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New life in U.S. housing market not evident in big bank results

By Sweta Singh

By Sweta Singh

(Reuters) - The U.S. housing sector has seen prices, sales and financing applications soar lately as more buyers entered the market for the first time, but those trends were hard to see in big banks' mortgage businesses during the second quarter.

Five major U.S. lenders have reported an average 31 percent drop in second-quarter mortgage banking revenue in the past few days, compared with the same quarter of last year. An ongoing decline in refinancing activity, higher funding costs, tougher competition and a greater portion of business coming from third parties, who generally deliver lower margins, all contributed to the slide.

Even so, executives sounded optimistic about the core operation of lending to people who want to buy homes.

"We continue to see good growth in residential mortgages," Paul Donofrio, finance chief at Bank of America Corp <BAC.N>, said on Tuesday.

New mortgages were the primary driver of loan growth in its consumer bank last quarter. However, mortgage banking revenue fell 26 percent because the bank has been keeping more loans on its balance sheet, which generates income over time, rather than selling them to investors for quick fees.

At Wells Fargo & Co <WFC.N>, the biggest U.S. home lender, its mortgage banking revenue of $1.4 billion was down 19 percent from the year-ago period. A variety of factors hurt results, including the sale of a legacy portfolio of risky loans, but Wells saw improved credit quality among borrowers, and strong demand for mortgages to purchase new homes.

The bank sees "huge opportunities" in growing first and second mortgages, Chief Executive Officer Tim Sloan said.

"I wouldn't throw in the towel on the mortgage business," said Sloan.

JPMorgan Chase & Co <JPM.N>, PNC Financial Services Group Inc <PNC.N>, Citigroup Inc <C.N> have also reported mortgage banking revenue declines of 19 percent to 41 percent.

Starting in 2009, banks began to benefit from a surge in mortgage refinancing, thanks to rock-bottom interest rates and federal programs to help struggling borrowers. That activity has been trailing off as rates have started to rise and many borrowers who sought lower rates have already gotten fresh loans.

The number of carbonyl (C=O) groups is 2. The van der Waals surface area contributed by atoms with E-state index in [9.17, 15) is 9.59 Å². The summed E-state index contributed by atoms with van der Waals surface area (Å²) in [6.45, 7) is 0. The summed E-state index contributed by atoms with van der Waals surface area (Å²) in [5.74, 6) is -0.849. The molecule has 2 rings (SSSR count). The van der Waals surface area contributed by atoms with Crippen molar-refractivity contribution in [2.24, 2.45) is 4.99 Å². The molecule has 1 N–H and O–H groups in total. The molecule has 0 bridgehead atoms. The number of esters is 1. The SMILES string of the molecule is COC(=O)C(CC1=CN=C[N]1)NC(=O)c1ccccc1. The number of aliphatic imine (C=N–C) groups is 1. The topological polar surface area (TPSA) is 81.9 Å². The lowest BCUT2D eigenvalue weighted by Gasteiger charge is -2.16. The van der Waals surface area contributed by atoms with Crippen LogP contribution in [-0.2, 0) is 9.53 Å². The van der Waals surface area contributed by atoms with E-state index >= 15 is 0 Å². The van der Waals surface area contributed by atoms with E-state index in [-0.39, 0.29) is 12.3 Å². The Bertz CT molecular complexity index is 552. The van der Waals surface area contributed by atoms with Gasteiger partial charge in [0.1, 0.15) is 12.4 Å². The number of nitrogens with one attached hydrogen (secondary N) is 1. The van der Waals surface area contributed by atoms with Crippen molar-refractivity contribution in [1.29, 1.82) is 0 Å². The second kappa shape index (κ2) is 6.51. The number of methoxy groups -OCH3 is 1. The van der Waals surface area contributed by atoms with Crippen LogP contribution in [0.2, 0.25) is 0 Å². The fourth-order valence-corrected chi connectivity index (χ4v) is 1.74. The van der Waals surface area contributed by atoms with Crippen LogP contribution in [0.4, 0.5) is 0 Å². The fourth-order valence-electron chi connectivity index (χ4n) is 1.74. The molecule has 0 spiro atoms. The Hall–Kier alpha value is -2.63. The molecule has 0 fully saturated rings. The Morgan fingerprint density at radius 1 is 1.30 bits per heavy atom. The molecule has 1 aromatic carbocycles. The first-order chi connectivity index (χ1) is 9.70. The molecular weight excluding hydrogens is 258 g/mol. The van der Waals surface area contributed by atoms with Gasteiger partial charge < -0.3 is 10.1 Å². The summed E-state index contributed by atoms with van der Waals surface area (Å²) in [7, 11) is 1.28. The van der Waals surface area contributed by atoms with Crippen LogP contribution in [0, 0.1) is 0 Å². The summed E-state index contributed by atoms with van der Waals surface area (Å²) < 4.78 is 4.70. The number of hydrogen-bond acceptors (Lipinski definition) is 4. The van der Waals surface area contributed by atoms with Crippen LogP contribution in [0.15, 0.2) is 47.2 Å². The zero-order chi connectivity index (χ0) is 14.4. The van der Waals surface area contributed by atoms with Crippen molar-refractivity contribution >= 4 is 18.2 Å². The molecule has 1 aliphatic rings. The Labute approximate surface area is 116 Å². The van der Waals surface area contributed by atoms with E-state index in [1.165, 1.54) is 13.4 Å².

It will be difficult to make up for lost refinancing volumes, even though the market for home purchases has been improving, analysts said.

New and existing home sales rose in May while prices reached all-time highs, according to federal housing data and the National Association of Realtors (NAR). Weekly mortgage applications shot to a seven-year high at one point during the quarter, according to data from the Mortgage Bankers Association. NAR predicts new single-family home sales will rise 8.4 percent this year.

Those improvements in the market may continue for some time, analysts said, since mortgage rates remain low by historical standards and young American millennials have only recently begun to enter the housing market. But banks' mortgage businesses will only show improvements as comparisons with a previous year become easier, they said.

"While we saw some pressure in the second quarter, we think that's a low point for the year," Marty Mosby, an analyst at Vining Sparks brokerage and asset manager, told Reuters. "We should start to see some pickup in home purchase activity."

(Reporting by Sweta Singh in Bengaluru; Additional reporting by Dan Freed and David Henry in New York; Editing by Lauren Tara LaCapra, Phil Berlowitz and Bernard Orr)